Syrian forces capture another key district in Homs

Syrian forces capture another key district in Homs

Capture of Khaldiyeh brings Assad closer to seizing all of key region; opposition claims Hezbollah fighters participating

The Khalid Ibn al-Walid Mosque in the heavily disputed northern neighborhood of Khaldiyeh, in Homs, Syria, on  Saturday, July 27, 2013 (photo credit: AP/SANA)
The Khalid Ibn al-Walid Mosque in the heavily disputed northern neighborhood of Khaldiyeh, in Homs, Syria, on Saturday, July 27, 2013 (photo credit: AP/SANA)

DAMASCUS, Syria (AP) — Syria’s beleaguered opposition forces suffered another blow Monday as government troops captured a key district in the embattled city of Homs that has been a rebel stronghold since the beginning of the country’s uprising.

The capture of Khaldiyeh is a setback for the rebels in the strategic central heartland, bringing President Bashar Assad’s regime closer to its goal of capturing all of Homs, Syria’s third largest city — including neighborhoods in its Old City that the rebels have held for more than a year.

The opposition acknowledged the loss of Khaldiyeh, although some activists said there were still scattered clashes in northern sectors of the district where rebels were still putting up a fight. A senior member of the Western-backed Syria National Coalition said the regime’s gains in Homs are not irreversible.

“It will be difficult, but not impossible to gain back what we’ve lost in Homs,” said Hadi Bahra, a member of the Coalition’s political committee.

“Today they (Assad’s forces) gain something and the day after tomorrow we take it back,” he told The Associated Press from Saudi Arabia.

Syrian TV aired live footage from the neighborhood, showing troops roaming deserted streets and waving flags in front of shell-scarred buildings. Two opposition activists in the area who could normally be contacted via Skype were offline Monday.

State news agency SANA quoted an unnamed army commander saying the fall of Khaldiyeh would significantly boost army operations aimed at dislodging rebels from central areas of Homs. Khaldiyeh is important because it links other rebel-held districts in the heart of the city through a network of tunnels the rebel dug out to ferry weapons and other supplies, the commander said.

A month ago, the government launched a sweeping offensive to retake rebel-held areas of Homs and even if small pockets of resistance remain, its capture would be the second major setback to rebels in central Syria in as many months.

In early June, regime forces captured the strategic town of Qusair in Homs province near the border with Lebanon. Troops have also captured the town of Talkalakh, another border town in the province.

The province of Homs is Syria’s largest, and runs from the Lebanese frontier in the west all the way to the border with Iraq and Jordan in the east. The city of Homs serves as a crossroads between the main highway from Damascus to the north and the road west, to the coastal region, which is a stronghold of Assad’s Alawite sect.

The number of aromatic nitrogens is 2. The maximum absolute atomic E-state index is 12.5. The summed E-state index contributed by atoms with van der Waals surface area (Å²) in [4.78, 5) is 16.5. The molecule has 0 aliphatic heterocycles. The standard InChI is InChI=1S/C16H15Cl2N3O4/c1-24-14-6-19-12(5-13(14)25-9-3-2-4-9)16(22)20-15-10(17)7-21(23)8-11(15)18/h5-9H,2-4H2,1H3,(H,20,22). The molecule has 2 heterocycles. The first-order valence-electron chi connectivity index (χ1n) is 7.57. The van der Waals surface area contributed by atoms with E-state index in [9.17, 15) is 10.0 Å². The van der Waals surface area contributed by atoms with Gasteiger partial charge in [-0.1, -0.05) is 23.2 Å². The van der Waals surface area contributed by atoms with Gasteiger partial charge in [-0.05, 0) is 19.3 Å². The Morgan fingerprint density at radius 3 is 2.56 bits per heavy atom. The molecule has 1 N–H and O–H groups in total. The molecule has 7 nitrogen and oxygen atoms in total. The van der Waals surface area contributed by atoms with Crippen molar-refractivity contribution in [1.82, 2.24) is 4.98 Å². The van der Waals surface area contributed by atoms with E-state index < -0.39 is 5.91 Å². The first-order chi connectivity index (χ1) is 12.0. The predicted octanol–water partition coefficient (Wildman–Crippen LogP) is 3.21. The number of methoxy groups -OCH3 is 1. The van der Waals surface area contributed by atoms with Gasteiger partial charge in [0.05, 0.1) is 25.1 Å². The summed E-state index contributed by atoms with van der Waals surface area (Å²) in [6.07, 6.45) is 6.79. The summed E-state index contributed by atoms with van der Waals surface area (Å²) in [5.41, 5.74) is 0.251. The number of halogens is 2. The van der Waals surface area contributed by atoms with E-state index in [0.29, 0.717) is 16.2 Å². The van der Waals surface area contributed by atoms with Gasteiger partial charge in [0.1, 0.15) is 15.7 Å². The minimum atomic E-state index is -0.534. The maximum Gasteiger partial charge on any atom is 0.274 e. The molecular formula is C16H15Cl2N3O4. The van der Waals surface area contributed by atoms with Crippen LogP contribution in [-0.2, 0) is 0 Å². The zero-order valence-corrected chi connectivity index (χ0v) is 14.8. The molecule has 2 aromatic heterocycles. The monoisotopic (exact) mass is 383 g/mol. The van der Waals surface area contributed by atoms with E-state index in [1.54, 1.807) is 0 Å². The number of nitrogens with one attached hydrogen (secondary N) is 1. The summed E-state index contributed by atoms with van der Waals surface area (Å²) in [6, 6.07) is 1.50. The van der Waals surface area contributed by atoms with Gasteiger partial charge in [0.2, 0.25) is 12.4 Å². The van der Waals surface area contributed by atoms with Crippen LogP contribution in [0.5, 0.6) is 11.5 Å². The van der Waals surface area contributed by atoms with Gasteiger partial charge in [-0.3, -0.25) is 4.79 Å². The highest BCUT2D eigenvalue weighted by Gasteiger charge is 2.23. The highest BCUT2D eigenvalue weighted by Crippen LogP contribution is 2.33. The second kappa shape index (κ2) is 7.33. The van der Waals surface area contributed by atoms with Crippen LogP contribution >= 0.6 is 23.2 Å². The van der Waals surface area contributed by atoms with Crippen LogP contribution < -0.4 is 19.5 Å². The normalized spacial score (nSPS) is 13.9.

Khaldiyeh had a population of about 80,000 but only some 2,000 have remained there as residents fled the violence, activists say. The heavy fighting over the past two years has caused extensive damage, with some buildings reduced to rubble.

In a report on Monday, Syrian state TV said “the Syrian army has restored security and stability in the whole neighborhood of Khaldiyeh in Homs.”

A Syrian TV reporter embedded with troops in the area gave a live report standing in front of damaged buildings. He interviewed an army officer who said the troops fought a tough battle against rebels who mined buildings and fought from underground tunnels.

“As of this morning, our armed forces in cooperation with the (pro-government paramilitary) National Defense Forces have taken control of Khaldiyeh and are now cleansing the neighborhood,” said the officer, surrounded by about a dozen soldiers and plainclothes security agents.

“The fate of terrorists will be under our feet,” he said, claiming that all Homs will be soon “cleansed” of rebels.

The Observatory has said that government troops are backed by members of Lebanon’s Hezbollah group.

Hezbollah, which did not acknowledge whether its members are fighting in Khaldiyeh, played a major role in a battle last month in Qusair, outside Homs, and lost scores of men there.

Observatory director Rami Abdul-Rahman said regime forces have captured most of the neighborhood apart from some fighting on its southern areas.

Another opposition activist, who spoke on condition of anonymity because of the sensitivity of the matter, said the battle in Khaldiyeh “is almost over.” He acknowledged that troops are almost in full control of the area.

In the northern city of Aleppo, several rebel factions including the al-Qaida-linked Jabhat al-Nusra, or Nusra Front, attacked army posts in two neighborhoods in a an offensive titled “amputating infidels” the Observatory said.

It said rebels captured the neighborhood of Dahret Abed Rabbo and several buildings in Lairamoun there, and that eight government soldiers were killed.

Rebels have been on the offensive in Aleppo province and captured last week the strategic town of Khan el-Assal. Activists and state media said score of troops were killed there after their capture. The Western-backed Syrian National Council condemned the killings.

In the southern region of Quneitra, on the edge of the Israeli-occupied Golan Heights, government troops captured the town of Mashara on Sunday night after intense fighting, the Observatory said.

Copyright 2013 The Associated Press.

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